Since few real-life relationships can compete with these neat, virtual relationships, you may find yourself spending more and more time with online friends, retreating from your real world family and friends.
While the Internet can be a great place to meet new people, reconnect with old friends, or even start romantic relationships, online relationships are not a healthy substitute for real life interactions.
Online friends tend to exist in a bubble, not subject to the same demands or stresses as messy real-world relationships.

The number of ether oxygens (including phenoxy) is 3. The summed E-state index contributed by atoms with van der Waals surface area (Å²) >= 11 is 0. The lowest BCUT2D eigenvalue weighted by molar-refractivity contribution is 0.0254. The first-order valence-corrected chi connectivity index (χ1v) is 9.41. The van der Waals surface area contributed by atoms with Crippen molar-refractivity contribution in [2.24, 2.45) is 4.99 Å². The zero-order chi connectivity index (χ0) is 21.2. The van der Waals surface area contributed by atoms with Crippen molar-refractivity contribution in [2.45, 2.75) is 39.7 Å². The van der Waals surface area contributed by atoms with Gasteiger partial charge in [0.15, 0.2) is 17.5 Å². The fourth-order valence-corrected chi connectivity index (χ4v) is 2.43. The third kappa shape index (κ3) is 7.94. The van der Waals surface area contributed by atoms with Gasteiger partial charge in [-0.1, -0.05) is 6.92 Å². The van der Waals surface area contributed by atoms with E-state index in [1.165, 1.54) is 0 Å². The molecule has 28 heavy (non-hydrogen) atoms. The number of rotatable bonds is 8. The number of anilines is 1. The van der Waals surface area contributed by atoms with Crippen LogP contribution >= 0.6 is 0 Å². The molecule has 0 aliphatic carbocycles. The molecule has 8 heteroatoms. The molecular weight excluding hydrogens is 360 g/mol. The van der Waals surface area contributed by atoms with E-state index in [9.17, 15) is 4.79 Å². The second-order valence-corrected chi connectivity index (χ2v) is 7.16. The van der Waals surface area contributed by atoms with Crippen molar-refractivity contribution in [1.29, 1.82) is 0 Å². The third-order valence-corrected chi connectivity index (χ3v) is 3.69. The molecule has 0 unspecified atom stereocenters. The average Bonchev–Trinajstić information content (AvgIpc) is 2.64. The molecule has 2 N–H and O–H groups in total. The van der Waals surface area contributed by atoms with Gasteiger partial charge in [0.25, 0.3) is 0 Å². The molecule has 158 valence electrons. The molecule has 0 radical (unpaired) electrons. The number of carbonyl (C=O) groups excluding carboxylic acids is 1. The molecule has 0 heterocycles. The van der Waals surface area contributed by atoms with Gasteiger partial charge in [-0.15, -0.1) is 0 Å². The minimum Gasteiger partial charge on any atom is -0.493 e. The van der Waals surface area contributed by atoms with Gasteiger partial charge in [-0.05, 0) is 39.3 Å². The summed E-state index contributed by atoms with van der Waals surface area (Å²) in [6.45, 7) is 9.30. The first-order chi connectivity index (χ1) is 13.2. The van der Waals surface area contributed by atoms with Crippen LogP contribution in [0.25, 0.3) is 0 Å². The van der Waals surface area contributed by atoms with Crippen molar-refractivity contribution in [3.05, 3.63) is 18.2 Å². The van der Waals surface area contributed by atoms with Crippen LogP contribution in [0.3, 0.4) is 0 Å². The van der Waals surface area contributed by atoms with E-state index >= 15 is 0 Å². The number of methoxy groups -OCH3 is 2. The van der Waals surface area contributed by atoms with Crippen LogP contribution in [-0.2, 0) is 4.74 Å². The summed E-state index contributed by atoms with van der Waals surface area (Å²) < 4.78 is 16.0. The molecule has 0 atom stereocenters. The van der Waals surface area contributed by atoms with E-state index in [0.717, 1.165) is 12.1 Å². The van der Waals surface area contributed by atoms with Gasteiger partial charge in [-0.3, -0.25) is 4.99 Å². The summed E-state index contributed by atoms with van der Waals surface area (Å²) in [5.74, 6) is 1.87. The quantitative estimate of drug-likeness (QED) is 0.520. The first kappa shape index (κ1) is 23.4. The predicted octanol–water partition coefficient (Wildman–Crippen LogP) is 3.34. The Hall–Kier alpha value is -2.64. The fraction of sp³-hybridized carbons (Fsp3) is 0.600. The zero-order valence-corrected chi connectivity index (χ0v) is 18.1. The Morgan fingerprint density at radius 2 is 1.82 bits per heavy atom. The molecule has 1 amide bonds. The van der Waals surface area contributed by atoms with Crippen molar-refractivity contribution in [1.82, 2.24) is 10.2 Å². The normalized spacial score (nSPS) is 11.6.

While a smartphone, tablet, or computer can be a hugely productive tool, compulsive use of these devices can interfere with your daily life, work, and relationships.
When you spend more time on social media or playing games than you do interacting with real people, or you can’t stop yourself from repeatedly checking texts, emails, news feeds, websites, or apps—even when it has negative consequences in your life—it may be time to reassess your technology use.
Online compulsions, such as gaming, gambling, stock trading, online shopping, or bidding on auction sites like e Bay can often lead to financial and job-related problems.